En EspaŅol

Q. Who is Mr. Smarty Plants?

A: There are those who suspect Wildflower Center volunteers are the culpable and capable culprits. Yet, others think staff members play some, albeit small, role. You can torture us with your plant questions, but we will never reveal the Green Guru's secret identity.

Help us grow by giving to the Plant Database Fund or by becoming a member

Did you know you can access the Native Plant Information Network with your web-enabled smartphone?

Share

Ask Mr. Smarty Plants

Ask Mr. Smarty Plants is a free service provided by the staff and volunteers at the Lady Bird Johnson Wildflower Center.

Search Smarty Plants
    
 
See a list of all Smarty Plants questions
Can't find the answer in our existing FAQs, submit a question to Mr. Smarty Plants.
Need help with plant identification, visit the plant identification page.
 
rate this answer
Not Yet Rated

Friday - December 24, 2010

From: Porter, TX
Region: Southwest
Topic: Shrubs
Title: Evergreen shrub for hedge in Porter, Texas
Answered by: Nan Hampton

QUESTION:

We are trying to decide on what would be good privacy hedges (at least 6 ft. tall) to run down our long backyard chainlink fences. I'm allergic to Ligustrums and we have 2 dogs and a cat which I heard that oleanders are toxic, too, so if they are toxic to pets they aren't an option. I was thinking about red tipped fettinias, but someone said they are very prone to fungus diseases in our area (Porter). So with these things in mind what would you recommend?

ANSWER:

First of all, we wouldn't recommend any of the hedge plants you list.  They are all non-natives and what we are all about here at the Wildflower Center is "to increase the sustainable use and conservation of native wildflowers, plants and landscapes."  Moreover, all the Ligustrum species and two of the Photinias (I think that is what you mean by 'fettinias') are in the Texas Invasives database.  Besides being a non-native Nerium oleander (Oleander) is highly toxic.

The Native Plant Society of Texas Houston Chapter in its Information Pages has an excellent collection of resources and recommended lists of plants for the Houston area near you.  Here are several evergreen shrubs/small trees that would make a good screening hedge that appear on one or more of their lists:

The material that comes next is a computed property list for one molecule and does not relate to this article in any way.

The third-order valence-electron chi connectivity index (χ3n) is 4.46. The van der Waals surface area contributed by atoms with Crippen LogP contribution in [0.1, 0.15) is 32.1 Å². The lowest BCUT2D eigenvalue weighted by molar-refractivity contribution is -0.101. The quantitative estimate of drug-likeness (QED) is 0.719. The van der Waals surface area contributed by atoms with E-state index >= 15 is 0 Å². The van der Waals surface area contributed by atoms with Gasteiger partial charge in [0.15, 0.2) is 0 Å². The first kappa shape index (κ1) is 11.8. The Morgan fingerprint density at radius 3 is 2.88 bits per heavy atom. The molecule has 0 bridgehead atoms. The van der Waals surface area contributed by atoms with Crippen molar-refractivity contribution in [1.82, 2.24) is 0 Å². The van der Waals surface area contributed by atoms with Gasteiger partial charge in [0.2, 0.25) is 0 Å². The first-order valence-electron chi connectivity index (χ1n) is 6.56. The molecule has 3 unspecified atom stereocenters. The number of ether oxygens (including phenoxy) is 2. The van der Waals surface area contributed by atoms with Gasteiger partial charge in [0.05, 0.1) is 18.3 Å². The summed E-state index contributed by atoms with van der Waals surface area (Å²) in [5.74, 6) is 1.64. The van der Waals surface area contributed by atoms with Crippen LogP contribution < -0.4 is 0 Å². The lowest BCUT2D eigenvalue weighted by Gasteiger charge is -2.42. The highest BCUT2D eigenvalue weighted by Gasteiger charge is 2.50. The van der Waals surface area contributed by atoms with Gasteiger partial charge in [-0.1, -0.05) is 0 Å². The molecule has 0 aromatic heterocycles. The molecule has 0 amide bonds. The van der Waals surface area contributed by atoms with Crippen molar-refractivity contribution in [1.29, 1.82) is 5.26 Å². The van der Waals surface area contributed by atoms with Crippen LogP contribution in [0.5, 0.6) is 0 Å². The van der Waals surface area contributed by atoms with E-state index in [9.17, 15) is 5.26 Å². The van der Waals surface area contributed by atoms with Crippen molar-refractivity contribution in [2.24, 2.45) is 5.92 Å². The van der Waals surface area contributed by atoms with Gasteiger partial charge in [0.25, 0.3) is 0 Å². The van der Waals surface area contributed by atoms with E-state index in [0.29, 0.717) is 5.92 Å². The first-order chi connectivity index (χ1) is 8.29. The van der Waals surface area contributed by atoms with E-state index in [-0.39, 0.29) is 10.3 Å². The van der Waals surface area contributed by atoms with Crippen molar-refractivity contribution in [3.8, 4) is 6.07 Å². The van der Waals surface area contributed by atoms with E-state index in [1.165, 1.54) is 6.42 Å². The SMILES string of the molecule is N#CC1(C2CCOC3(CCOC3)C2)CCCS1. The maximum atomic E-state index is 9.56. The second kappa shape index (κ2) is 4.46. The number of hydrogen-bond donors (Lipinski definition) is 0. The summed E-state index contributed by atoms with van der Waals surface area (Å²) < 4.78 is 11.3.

Morella cerifera (Wax myrtle)

Ilex vomitoria (Yaupon)

Prunus caroliniana (Cherry laurel)

Lonicera sempervirens (Coral honeysuckle) is an evergreen vine that would grow very well on your chainlink fence and act as a screen.

Sabal minor (Dwarf palmetto)

Instead of picking just one of the above, you might consider using a combination of two or more of the above plants to make a more interesting privacy screen.

Here are photos from our Image Gallery:


Morella cerifera


Morella cerifera


Ilex vomitoria


Ilex vomitoria


Prunus caroliniana


Lonicera sempervirens


Sabal minor


Sabal minor

 

 

More Shrubs Questions

Moisture as trigger for Cenizo bloom
July 17, 2006 - Does the cenizo bloom because it has had water on its leaves and stems?
view the full question and answer

What about the brown dots on my Silver sage?
June 27, 2008 - During the past year, the leaves on my silver sage bushes around the perimeter of the front of my house have turned yellow in places and there are tiny brown dots on virtually all of the leaves. If I ...
view the full question and answer

Small native evergreen shrubs for North Carolina
May 17, 2007 - I live in zone 7 and need miniature shrub to go in flower bed situated in full sun. I love gardenias but afraid the intensity of the sun might be too much.
view the full question and answer

Deer Resistance and Erosion Control for St. Louis County MO
January 03, 2014 - I am looking for deer and rabbit resistant native plants for erosion control on a steep ravine slope with part sun and part shade in St. Louis County MO.
view the full question and answer

Yellow-blossomed Shrub that Occurs in Arizona and Texas
May 08, 2012 - What is the name of the large shrubs you will see in Arizona with the bright yellow blossoms. They grow wild everywhere, and I also see them in the town. Could you please tell me the name of them, s...
view the full question and answer

Smarty Plants's Facebook profile Support the Wildflower Center by Donating Online or Becoming a Member today.

Mr. Smarty Plants wants you to be his Facebook friend. Click the Facebook icon to add yourself to Mr. Smarty Plants list of friends.
E-NEWSLETTER | BECOME A MEMBER | DONATE NOW | MEDIA | SITEMAP
© 2014 Lady Bird Johnson Wildflower Center